Among trends, “the growing demand for tiny homes has been driven largely by either retirees or young people who want to hit the road and sightsee or move around for their job,” Gaudlip said. “The economics make sense for many people who are seeking a lifestyle that’s free of mortgages and property taxes, while others are looking for a simpler, more minimalistic existence that reduces waste. No matter what their reasons are, however, most find the lack of possessions liberating.”
As a result, he said, “the tiny home movement isn’t a fad — it’s here to stay. It offers ultimate freedom and is an answer to so many of the problems of modern life.”
‘The comforts of home’
As for challenges, Gaudlip said that he’d love to have more space — and eventually more hands on deck as his business continues to grow.
Launching Barn Swallow Tiny Homes on the property where he’s resided all his life, “I’ve maximized the space in my 20’-by-30’ workshop and would love to expand someday,” he said. “But while my shop is smaller, there’s nothing I can’t do here.”
And though rising lumber prices during the pandemic added a layer of difficulty, “I have a lot of lumber stockpiled, so it didn’t hit me too hard,” he said.
What can present challenges, however, is being a one-man show. “One of the hardest things about running my business is never getting to ‘clock out,’” he said. “Sometimes I have to work long hours to get something done before bad weather hits or to meet a deadline. I also don’t have much freedom to run wire in tight or restrictive footprints and have to use deductive logic to figure out how to configure things in these small spaces, which can keep me up at night.”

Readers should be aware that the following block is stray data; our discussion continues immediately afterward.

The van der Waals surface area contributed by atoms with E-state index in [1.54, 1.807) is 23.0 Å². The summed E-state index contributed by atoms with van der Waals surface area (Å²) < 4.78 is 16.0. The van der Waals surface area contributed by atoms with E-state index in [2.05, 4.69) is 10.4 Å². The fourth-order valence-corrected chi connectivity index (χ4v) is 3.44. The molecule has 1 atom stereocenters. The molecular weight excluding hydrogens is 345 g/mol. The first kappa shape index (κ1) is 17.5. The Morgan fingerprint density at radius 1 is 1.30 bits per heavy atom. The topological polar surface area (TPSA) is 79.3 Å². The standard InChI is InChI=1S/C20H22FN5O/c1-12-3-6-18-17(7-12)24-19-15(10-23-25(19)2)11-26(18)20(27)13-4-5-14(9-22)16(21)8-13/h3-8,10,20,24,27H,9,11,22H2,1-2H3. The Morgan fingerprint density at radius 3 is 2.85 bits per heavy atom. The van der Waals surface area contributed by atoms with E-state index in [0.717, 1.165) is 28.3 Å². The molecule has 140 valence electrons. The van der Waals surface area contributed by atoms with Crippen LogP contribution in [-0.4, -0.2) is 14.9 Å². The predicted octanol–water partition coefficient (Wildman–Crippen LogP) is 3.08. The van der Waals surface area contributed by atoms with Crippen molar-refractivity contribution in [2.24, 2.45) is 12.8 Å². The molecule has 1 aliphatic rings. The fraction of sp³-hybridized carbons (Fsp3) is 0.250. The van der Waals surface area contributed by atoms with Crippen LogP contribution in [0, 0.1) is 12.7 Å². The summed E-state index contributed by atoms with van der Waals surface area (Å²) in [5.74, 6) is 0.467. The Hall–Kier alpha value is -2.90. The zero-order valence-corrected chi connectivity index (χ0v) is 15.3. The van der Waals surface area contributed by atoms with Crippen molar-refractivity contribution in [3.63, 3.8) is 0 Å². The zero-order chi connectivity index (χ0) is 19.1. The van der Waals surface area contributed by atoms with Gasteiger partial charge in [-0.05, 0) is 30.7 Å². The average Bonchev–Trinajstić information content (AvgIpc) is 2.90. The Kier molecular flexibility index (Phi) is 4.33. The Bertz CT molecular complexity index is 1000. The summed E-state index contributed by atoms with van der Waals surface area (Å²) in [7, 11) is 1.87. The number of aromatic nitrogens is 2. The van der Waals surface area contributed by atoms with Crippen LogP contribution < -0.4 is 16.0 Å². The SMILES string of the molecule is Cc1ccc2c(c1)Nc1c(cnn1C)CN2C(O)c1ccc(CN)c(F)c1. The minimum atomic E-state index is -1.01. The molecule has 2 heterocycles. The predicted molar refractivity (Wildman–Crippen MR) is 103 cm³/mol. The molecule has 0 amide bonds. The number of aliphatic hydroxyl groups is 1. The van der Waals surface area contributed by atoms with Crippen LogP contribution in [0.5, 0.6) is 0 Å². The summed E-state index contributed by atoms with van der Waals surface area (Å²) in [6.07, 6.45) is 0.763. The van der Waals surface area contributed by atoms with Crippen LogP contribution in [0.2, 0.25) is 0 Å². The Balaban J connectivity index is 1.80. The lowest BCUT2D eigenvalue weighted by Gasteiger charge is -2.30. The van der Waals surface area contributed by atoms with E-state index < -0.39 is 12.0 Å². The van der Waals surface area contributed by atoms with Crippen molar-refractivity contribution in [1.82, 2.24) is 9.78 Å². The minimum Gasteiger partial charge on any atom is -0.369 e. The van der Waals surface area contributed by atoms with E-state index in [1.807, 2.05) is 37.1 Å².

But that very challenge is what motivates Gaudlip every day. “I can handle whatever engineering parameters the job requires or design style the client wants, from van overhauls to traditional tiny home construction,” he said. “I’m the niche company you hire if you want something different, special and world-class.”
As for his own interest in tiny home ownership? “While I could live in a tiny house and would definitely love to have one for travel someday, I have way too many tools for it to work for me,” he confided. “I need a big shop in order to build this lifestyle for others.”
Among the best parts of his venture, “I love being able to do something different every day; there’s never a sense of monotony because I build and design everything and get to control all of the creative aspects,” he said.
At the end of the day, Gaudlip hopes to help people understand and embrace the mentality of tiny house living.
“It’s not like camping or ‘roughing it’ and it’s not a sacrifice of space or luxury — I don’t want people to see it that way,” he said. “Tiny homes can be as comfortable as you want to make them. At Barn Swallow Tiny Homes, we’re all about delivering the comforts of home.”
Barn Swallow Tiny Homes
Owner: Cody Gaudlip
Launched: April 2019
Instagram and Facebook: @barnswallowtinyhomes